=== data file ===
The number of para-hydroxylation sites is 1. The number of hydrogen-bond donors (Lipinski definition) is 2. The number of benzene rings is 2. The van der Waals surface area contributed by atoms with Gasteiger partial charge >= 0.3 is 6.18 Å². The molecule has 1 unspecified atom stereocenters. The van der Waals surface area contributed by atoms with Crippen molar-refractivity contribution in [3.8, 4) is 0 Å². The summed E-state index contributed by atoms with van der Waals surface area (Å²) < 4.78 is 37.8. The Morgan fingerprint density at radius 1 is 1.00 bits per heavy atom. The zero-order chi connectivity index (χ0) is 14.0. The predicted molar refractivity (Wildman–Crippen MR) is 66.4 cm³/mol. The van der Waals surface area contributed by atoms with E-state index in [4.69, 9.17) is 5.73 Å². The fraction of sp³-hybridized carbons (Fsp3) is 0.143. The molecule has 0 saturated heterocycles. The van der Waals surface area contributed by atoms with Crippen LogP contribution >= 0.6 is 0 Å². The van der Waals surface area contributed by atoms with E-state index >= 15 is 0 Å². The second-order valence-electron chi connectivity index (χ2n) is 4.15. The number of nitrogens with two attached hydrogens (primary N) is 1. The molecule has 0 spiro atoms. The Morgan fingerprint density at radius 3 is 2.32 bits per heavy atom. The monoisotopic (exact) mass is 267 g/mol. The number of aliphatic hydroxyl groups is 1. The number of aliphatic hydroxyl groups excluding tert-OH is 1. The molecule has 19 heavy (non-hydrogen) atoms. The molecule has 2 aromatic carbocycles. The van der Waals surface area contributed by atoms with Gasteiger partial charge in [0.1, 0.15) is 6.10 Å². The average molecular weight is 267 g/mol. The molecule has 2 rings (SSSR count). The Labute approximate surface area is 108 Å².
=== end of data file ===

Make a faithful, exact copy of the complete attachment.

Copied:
The number of para-hydroxylation sites is 1. The number of hydrogen-bond donors (Lipinski definition) is 2. The number of benzene rings is 2. The van der Waals surface area contributed by atoms with Gasteiger partial charge >= 0.3 is 6.18 Å². The molecule has 1 unspecified atom stereocenters. The van der Waals surface area contributed by atoms with Crippen molar-refractivity contribution in [3.8, 4) is 0 Å². The summed E-state index contributed by atoms with van der Waals surface area (Å²) < 4.78 is 37.8. The Morgan fingerprint density at radius 1 is 1.00 bits per heavy atom. The zero-order chi connectivity index (χ0) is 14.0. The predicted molar refractivity (Wildman–Crippen MR) is 66.4 cm³/mol. The van der Waals surface area contributed by atoms with E-state index in [4.69, 9.17) is 5.73 Å². The fraction of sp³-hybridized carbons (Fsp3) is 0.143. The molecule has 0 saturated heterocycles. The van der Waals surface area contributed by atoms with Crippen LogP contribution >= 0.6 is 0 Å². The van der Waals surface area contributed by atoms with E-state index >= 15 is 0 Å². The second-order valence-electron chi connectivity index (χ2n) is 4.15. The number of nitrogens with two attached hydrogens (primary N) is 1. The molecule has 0 spiro atoms. The Morgan fingerprint density at radius 3 is 2.32 bits per heavy atom. The monoisotopic (exact) mass is 267 g/mol. The number of aliphatic hydroxyl groups is 1. The number of aliphatic hydroxyl groups excluding tert-OH is 1. The molecule has 19 heavy (non-hydrogen) atoms. The molecule has 2 aromatic carbocycles. The van der Waals surface area contributed by atoms with Gasteiger partial charge in [0.1, 0.15) is 6.10 Å². The average molecular weight is 267 g/mol. The molecule has 2 rings (SSSR count). The Labute approximate surface area is 108 Å².